Singapore, 6 March 2014 – Women in Asia Pacific’s emerging markets tend to have more positive views of their own well-being when compared to their developed counterparts, according to the inaugural MasterCard Index of Well-Being being launched today.
The Index, based on a survey of 16 Asia Pacific markets, aims to measure the level of well-being among nations by examining the impact of wide-ranging factors such as work-life balance, cyber-crime and disease outbreak on respondents.
In the lead-up to International Women’s Day, MasterCard is releasing a special edition of the research focusing on women’s well-being across the region. The research covered women’s attitudes towards five categories: Work and Finances, Safety from Threats, Personal and Work Satisfaction, Personal Well Being and Sense of Empowerment. The Index is calculated with zero as the most pessimistic, 100 as most optimistic and 50 as neutral, and respondents’ thoughts on the six months ahead.
The spread of the overall Well-Being index values across the 16 Asia Pacific markets shows all of them above the neutral (50 point) mark bracketed by Myanmar (70.9) and Indonesia (70.0) on the high end and Japan (53.6) and South Korea (54.9) on the low end.
The seven developed markets featured on average lower scores (average of 58.9) than emerging markets (65.7). Women in the North East Asia cluster of Japan (53.6), Korea (54.9) and Taiwan (55.0) fell below the average for developed markets. On the emerging markets front, Malaysia (58.0) and Bangladesh (55.3) are visibly below the emerging market average.
Women in developed Asia Pacific ranked marginally higher in only one component of the survey – ‘safety from threats’ – with a score of 57.0 compared to 55.2 for emerging markets.
Women in emerging markets score higher across all other components compared with their counterparts in more developed economies, with the greatest difference seen in the ‘satisfaction’ component (69.9 vs. 59.0) and ‘personal well-being’ (67.4 vs. 55.0).
Women in emerging markets are also clearly more optimistic about their work and finances including their outlook on regular income and employment. In comparison, women from developed markets appear to be in greater control when it comes to keeping up with their bills or saving for big purchases, possibly due to the better margins afforded by their higher incomes.
“What differentiates this research from other studies is the holistic view we’ve taken in understanding the factors that impact the level of well-being amongst women. As we look to enhance the role of women in society, our research provides a complementary view to economic data, ultimately helping us better gauge the progress that still needs to be made in this space,” Tan added.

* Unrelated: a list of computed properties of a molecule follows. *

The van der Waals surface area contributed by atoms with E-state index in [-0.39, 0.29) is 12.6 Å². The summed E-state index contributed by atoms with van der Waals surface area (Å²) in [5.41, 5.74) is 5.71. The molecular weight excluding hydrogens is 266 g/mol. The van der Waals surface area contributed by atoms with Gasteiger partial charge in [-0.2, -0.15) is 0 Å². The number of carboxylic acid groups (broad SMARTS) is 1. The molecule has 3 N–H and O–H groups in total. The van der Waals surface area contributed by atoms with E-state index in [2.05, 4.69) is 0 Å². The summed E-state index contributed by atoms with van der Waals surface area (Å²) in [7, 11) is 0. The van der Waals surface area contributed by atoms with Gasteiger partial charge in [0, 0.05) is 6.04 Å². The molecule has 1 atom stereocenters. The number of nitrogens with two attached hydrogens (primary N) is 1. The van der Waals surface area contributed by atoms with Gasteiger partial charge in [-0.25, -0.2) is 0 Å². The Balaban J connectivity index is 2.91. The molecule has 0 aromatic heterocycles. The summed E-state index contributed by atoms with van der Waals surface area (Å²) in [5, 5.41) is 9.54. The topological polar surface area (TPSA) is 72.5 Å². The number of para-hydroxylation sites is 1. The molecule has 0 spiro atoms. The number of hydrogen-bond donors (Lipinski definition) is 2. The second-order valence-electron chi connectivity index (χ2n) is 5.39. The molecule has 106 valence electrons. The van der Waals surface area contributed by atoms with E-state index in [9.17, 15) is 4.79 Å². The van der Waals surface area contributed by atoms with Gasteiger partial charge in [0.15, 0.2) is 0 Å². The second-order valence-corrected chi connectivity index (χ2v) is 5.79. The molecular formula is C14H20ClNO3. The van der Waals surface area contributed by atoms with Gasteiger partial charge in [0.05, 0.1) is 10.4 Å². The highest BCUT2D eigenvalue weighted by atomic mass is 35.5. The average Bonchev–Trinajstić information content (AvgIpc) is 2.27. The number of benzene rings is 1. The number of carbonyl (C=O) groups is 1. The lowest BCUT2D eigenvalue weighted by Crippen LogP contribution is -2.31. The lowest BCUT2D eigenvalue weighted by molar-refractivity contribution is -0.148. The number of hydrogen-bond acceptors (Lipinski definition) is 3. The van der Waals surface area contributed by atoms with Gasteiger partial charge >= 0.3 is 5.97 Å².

MasterCard Index of Women’s Advancement
Alongside the results of the Well-Being Index, MasterCard also announced the results of the latest Index of Women’s Advancement, which measures the socioeconomic standing of women across Asia/Pacific via three main indicators: Employment (Workforce Participation, Regular Employment), Education (Secondary Education, Tertiary Education) and Leadership (Business Owners, Business Leaders, Political leaders). Each indicator measures the ratio of women to every 100 men in each of the 14 Asia/Pacific markets covered by the research.
Overall, amongst the 14 Asia/Pacific markets, New Zealand ranked first (77.9 Index Score), followed by Australia (76.0), the Philippines (72.9), Singapore (68.4) and Taiwan (65.9). At the other end of spectrum, India (39.2), Japan (48.3) and Korea (50.0) had Index scores indicating that much more can be done to achieve gender parity.
The full rankings for the MasterCard Index of Women’s Advancement can be found below.
MasterCard Index of Well-Being
The MasterCard Index of Well-Being is a new survey comprising 16 Asia/Pacific markets. Launched in January 2014, the Index aims to provide an in-depth measure of the level of well-being among nations in Asia/Pacific by examining the impact of wide-ranging factors such as work-life balance, cyber-crime and disease outbreak on respondents. Overall, the research reflects respondents’ attitudes towards five categories ranging from Work and Finances, Safety from Threats, Personal and Work Satisfaction, Personal Well-being and Sense of Empowerment.
Data collection was via internet surveys and face to face interviews, with the questionnaire translated to the local language wherever appropriate and necessary. The Index and its accompanying reports do not represent MasterCard financial performance.
MasterCard also regularly releases Insights reports providing analysis of business dynamics, financial policies and regulatory activities in the Asia/Pacific, Middle East and Africa region. Over 80 Insights reports have been produced since 2004.
MasterCard has also released a series of four books on Asian consumer insights, authored by Dr. Yuwa Hedrick-Wong, Global Economic Advisor for MasterCard Worldwide and published by John Wiley & Sons.
MasterCard (NYSE: MA), www.mastercard.com,is a technology company in the global payments industry. We operate the world’s fastest payments processing network, connecting consumers, financial institutions, merchants, governments and businesses in more than 210 countries and territories. MasterCard’s products and solutions make everyday commerce activities – such as shopping, traveling, running a business and managing finances – easier, more secure and more efficient for everyone. Follow us on Twitter , join the discussion on the Cashless Pioneers Blog and subscribe for the latest news on the Engagement Bureau.